And this is how I feel about being with Nathan:

"Often a man wishes to be alone and a girl wishes to be alone too and if they love each other they are jealous of that in each other, but I can truly say we never felt that. We could feel alone when we were together, alone against the others."

Monday, June 20, 2011

The Blue Castle by L.M. Montgomery


In the midst of some tedious and torturous novels, The Blue Castle was the perfect bit of relief. Last weekend Danielle and I watched Anne of Green Gables and I was reminded of the wonderful L.M. Montgomery. I found a used LMM book online that looked like the perfect weekend antidote to the evil Thomas Wolfe. This one jumped out at me because the description included a "good-girl" heroine and her love interest: a mysterious neighbor who is reputed to be a bank robber, an embezzler, even a murderer (yes, yes, very predictable of me, I know. I do love the bad boys).

Valancy Stirling is the good-girl heroine, a spinster from Ontario, Canada. She has lived, for her 29 years, under the oppression of her mean-spirited and image-conscious mother and aunts and cousins and uncles who mock her spinsterhood and repress her confidence and spirit. She is a homely invalid, whose only moments of happiness are when she retreats into her vibrant imagination to her "Blue Castle"-- a place inhabited by a handsome prince, as many cats as she wants and where she can sneeze without being ladylike and can read novels at any time of the day.


Valancy's gloomy monotonous life is doomed to go on forever in the same monotonous gloomy way. But! She is diagnosed with a fatal heart condition and given a year to live. Instead of being doomed by the death sentence, it is the impetus that makes her change her life. She sheds the shackles of fear and insecurity and tradition that have weighed so heavily on her and truly, for the first time, begins to LIVE. She's not depressed by her lack of a future, instead she looks to the waste and boredom of her past as the true tragedy... she decides to live her life for the present. This story called to my mind the line: "Dying seems less sad than having lived too little," from Gloria Steinem's short story, "Ruth's Song Because She Could Not Sing It." (Gloria Steinem is, incidentally, the stepmother of the hunky Christian Bale.)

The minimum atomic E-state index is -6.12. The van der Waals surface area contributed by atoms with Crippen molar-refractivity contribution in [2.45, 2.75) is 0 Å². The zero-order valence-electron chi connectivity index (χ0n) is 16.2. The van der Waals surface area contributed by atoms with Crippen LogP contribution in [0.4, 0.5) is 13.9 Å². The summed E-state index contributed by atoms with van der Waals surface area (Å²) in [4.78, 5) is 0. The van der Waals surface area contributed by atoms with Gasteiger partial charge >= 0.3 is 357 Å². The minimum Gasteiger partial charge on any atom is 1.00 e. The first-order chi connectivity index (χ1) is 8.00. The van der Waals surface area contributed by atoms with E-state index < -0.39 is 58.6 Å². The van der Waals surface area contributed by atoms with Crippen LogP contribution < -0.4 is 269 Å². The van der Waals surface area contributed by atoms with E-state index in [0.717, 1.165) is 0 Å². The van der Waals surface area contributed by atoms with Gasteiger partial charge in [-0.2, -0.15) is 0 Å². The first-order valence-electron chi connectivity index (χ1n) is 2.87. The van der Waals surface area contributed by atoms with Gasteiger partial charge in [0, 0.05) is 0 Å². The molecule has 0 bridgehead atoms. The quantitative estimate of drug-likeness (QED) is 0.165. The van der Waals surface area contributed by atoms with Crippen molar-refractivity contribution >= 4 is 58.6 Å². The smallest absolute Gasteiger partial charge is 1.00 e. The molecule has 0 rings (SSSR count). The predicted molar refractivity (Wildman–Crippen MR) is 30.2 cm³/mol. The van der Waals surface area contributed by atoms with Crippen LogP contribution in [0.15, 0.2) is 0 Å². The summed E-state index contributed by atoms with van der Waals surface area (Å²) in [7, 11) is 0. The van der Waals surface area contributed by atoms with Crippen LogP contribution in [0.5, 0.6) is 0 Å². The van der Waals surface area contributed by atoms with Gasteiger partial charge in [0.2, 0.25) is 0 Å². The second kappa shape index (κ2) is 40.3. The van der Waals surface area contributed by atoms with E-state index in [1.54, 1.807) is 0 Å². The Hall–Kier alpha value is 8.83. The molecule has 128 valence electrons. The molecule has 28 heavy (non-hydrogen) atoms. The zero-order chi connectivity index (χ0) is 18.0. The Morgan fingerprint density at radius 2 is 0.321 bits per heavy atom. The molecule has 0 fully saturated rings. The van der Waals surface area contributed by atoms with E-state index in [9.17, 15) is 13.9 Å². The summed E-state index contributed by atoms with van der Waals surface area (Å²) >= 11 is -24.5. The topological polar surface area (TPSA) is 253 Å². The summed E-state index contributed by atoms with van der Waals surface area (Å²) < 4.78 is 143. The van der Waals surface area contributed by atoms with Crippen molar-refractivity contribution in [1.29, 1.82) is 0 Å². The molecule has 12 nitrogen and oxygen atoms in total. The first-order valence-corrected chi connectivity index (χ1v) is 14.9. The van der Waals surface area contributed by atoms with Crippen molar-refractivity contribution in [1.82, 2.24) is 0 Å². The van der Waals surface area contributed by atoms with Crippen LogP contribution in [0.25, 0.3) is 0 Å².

So this is the story of Valancy finding herself... and her blissful Blue Castle in reality. It's captivating to watch her transformation from a meek invalid into a vibrant girl with a lot of sass. I love a girl with sass. In a wonderfully funny dinner scene with her ogre-ish family, Valancy finally verbalizes all the thoughts that she has previously politely filtered. (This has always been a personal fantasy of mine... to be able to say what you think, filter-free!)

This was a feel-good story that I knew would be tied up nicely with a happy-ever-after ending. But still, Lucy Maud managed to surprise me, even though some aspects of the novel are predictable. And it's always fun to return to a beloved author from your childhood to find that she's still as delightful as you remembered.
Grade: A-
"Isn't it better to have your heart broken than to have it wither up?" queried Valancy. "Before it could be broken it must have felt something splendid. That would be worth the pain."

Friday, June 17, 2011

Look Homeward, Angel: Part One


From Pat Conroy to one of Conroy's literary influences: Thomas Wolfe. And maybe this was a bad move on my part. I can see the same pomposity (I looked it up this time. It is a word; pompousness is also correct) in Wolfe's writing that I disliked in Conroy's.